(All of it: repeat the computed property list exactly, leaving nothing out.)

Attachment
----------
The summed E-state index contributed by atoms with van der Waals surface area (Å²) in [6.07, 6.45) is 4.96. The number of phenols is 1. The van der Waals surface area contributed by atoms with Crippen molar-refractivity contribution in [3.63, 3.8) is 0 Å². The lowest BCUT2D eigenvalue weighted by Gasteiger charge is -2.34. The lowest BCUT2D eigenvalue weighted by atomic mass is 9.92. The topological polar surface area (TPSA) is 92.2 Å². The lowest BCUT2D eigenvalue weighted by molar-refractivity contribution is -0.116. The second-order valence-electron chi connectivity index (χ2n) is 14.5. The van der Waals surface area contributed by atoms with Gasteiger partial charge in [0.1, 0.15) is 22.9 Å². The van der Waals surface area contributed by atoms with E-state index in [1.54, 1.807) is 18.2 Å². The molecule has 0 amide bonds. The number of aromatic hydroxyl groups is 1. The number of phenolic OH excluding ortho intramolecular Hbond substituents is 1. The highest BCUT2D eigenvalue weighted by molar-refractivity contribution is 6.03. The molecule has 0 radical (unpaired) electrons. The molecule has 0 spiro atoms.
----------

The summed E-state index contributed by atoms with van der Waals surface area (Å²) in [6.07, 6.45) is 4.96. The number of phenols is 1. The van der Waals surface area contributed by atoms with Crippen molar-refractivity contribution in [3.63, 3.8) is 0 Å². The lowest BCUT2D eigenvalue weighted by Gasteiger charge is -2.34. The lowest BCUT2D eigenvalue weighted by atomic mass is 9.92. The topological polar surface area (TPSA) is 92.2 Å². The lowest BCUT2D eigenvalue weighted by molar-refractivity contribution is -0.116. The second-order valence-electron chi connectivity index (χ2n) is 14.5. The van der Waals surface area contributed by atoms with Gasteiger partial charge in [0.1, 0.15) is 22.9 Å². The van der Waals surface area contributed by atoms with E-state index in [1.54, 1.807) is 18.2 Å². The molecule has 0 amide bonds. The number of aromatic hydroxyl groups is 1. The number of phenolic OH excluding ortho intramolecular Hbond substituents is 1. The highest BCUT2D eigenvalue weighted by molar-refractivity contribution is 6.03. The molecule has 0 radical (unpaired) electrons. The molecule has 0 spiro atoms.